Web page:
Models in France Need Doctor's Approval to Work

February 22, 2016

Unlocking Word Meanings

Read the following words/expressions found in today’s article. 

1. vouch / vaʊtʃ / (v.) – to support as being true
Example: The old professor vouched for his student’s good moral character.

2. glorify /ˈglɔr əˌfaɪ / (v.) – to treat someone as a celebrity
Example: She is being glorified by the press because of her viral video.

3. stringent / ˈstrɪn dʒənt / (adj.) – strict or severe
Example: The organization is very stringent in matters concerning money.

4. provision / prəˈvɪʒ ən / (n.) – a part in a law that deals with a specific issue
Example: The new cyberbullying law has specific provisions for cyberbullying at schools.

5. enactment / ɛnˈækt mənt / (n.) – the state of being put into effect
Example: The law’s enactment starts next year.


Read the text below.
A new law requires models in France to submit a medical certificate vouching for their healthy body weight before working.

Violators can be punished with six months’ imprisonment and a fine of €75,000. The law also requires that photographs of models that were altered to make them look thinner or fatter should be explicitly stated as such by fashion publications that use them.

The law was passed as part of the French government's efforts to fight the spread of eating disorders among young people and anorexia among models. Between 30,000 to 40,000 people in France, most of whom are teenagers, suffer from anorexia, which has the highest mortality rate of any mental illness. One such victim is Isabelle Caro, a French model who died in 2010 because of anorexia. She was only 28 years old. Eating disorders have long been associated with the fashion industry, where super-thin models are glorified.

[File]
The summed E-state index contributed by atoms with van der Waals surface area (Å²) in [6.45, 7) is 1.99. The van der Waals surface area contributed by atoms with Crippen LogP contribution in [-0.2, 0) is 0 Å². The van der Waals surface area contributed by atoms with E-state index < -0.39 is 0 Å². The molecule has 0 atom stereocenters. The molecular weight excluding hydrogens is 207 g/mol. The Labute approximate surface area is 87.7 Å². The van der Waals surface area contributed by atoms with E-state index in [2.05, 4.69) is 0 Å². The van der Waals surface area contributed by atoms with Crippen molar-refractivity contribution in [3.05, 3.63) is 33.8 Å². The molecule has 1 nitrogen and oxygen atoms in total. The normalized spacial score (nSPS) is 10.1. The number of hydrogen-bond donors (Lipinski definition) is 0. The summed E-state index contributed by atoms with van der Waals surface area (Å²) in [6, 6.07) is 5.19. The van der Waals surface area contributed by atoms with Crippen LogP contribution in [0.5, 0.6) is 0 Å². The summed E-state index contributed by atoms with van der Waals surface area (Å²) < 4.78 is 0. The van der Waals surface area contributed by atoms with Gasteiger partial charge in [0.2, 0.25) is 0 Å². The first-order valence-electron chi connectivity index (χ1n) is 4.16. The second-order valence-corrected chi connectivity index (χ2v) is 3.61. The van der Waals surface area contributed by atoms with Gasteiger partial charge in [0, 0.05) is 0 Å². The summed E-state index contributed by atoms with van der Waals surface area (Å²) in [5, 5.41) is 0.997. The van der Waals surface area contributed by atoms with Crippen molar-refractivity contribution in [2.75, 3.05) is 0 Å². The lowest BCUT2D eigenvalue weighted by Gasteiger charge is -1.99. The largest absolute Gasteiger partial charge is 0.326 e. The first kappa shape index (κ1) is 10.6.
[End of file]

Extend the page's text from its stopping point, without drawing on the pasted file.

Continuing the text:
Although passed in December 2015, the law was initially proposed in April 2015 and originally drafted with more stringent provisions. One such provision that did not make it to the bill's passing imposes a minimum body mass index on models. Critics successfully removed the provision by arguing that a person's BMI is not the only indicator of their health. Another removed provision made encouragement of excessive thinness an offense punishable by up to a year of imprisonment.

Long before the enactment of the law in France, a similar legislation was already present in Israel since 2012. While France removed the provision for minimum body mass index (BMI) in their final draft, the Israeli version of the law requires models to have a BMI of at least 18.5.

Viewpoint Discussion

Enjoy a discussion with your tutor.  

Discussion A

·         Why do many people think models should be thin? Enumerate as many reasons as you can.
·         Would you want the same legislation to be passed in your country? Why or why not?

Discussion B
·         What are some indicators of good health?
·         What are some dangerous ways people use to lose weight?

February 22, 2016